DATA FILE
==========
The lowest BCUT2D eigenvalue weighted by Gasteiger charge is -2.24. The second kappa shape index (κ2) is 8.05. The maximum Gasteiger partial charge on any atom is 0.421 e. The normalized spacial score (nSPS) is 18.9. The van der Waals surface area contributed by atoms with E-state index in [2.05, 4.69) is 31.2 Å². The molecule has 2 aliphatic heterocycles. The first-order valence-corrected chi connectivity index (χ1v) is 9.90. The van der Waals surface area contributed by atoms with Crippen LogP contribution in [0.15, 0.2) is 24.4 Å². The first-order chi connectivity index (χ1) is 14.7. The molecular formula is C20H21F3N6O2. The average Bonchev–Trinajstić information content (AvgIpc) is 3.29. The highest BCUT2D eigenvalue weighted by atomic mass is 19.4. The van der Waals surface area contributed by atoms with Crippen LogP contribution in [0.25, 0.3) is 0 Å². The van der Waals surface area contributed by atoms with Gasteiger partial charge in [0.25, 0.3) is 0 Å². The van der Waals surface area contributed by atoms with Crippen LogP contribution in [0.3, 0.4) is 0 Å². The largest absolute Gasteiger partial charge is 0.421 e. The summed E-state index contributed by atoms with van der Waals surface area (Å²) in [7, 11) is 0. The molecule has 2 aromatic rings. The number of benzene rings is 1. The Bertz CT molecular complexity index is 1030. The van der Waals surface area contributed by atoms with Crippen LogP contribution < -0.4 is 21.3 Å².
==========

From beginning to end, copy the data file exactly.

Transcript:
The lowest BCUT2D eigenvalue weighted by Gasteiger charge is -2.24. The second kappa shape index (κ2) is 8.05. The maximum Gasteiger partial charge on any atom is 0.421 e. The normalized spacial score (nSPS) is 18.9. The van der Waals surface area contributed by atoms with E-state index in [2.05, 4.69) is 31.2 Å². The molecule has 2 aliphatic heterocycles. The first-order valence-corrected chi connectivity index (χ1v) is 9.90. The van der Waals surface area contributed by atoms with Crippen LogP contribution in [0.15, 0.2) is 24.4 Å². The first-order chi connectivity index (χ1) is 14.7. The molecular formula is C20H21F3N6O2. The average Bonchev–Trinajstić information content (AvgIpc) is 3.29. The highest BCUT2D eigenvalue weighted by atomic mass is 19.4. The van der Waals surface area contributed by atoms with Crippen LogP contribution in [0.25, 0.3) is 0 Å². The van der Waals surface area contributed by atoms with Gasteiger partial charge in [0.25, 0.3) is 0 Å². The van der Waals surface area contributed by atoms with Crippen LogP contribution in [0.3, 0.4) is 0 Å². The largest absolute Gasteiger partial charge is 0.421 e. The summed E-state index contributed by atoms with van der Waals surface area (Å²) in [7, 11) is 0. The molecule has 2 aromatic rings. The number of benzene rings is 1. The Bertz CT molecular complexity index is 1030. The van der Waals surface area contributed by atoms with Crippen LogP contribution < -0.4 is 21.3 Å².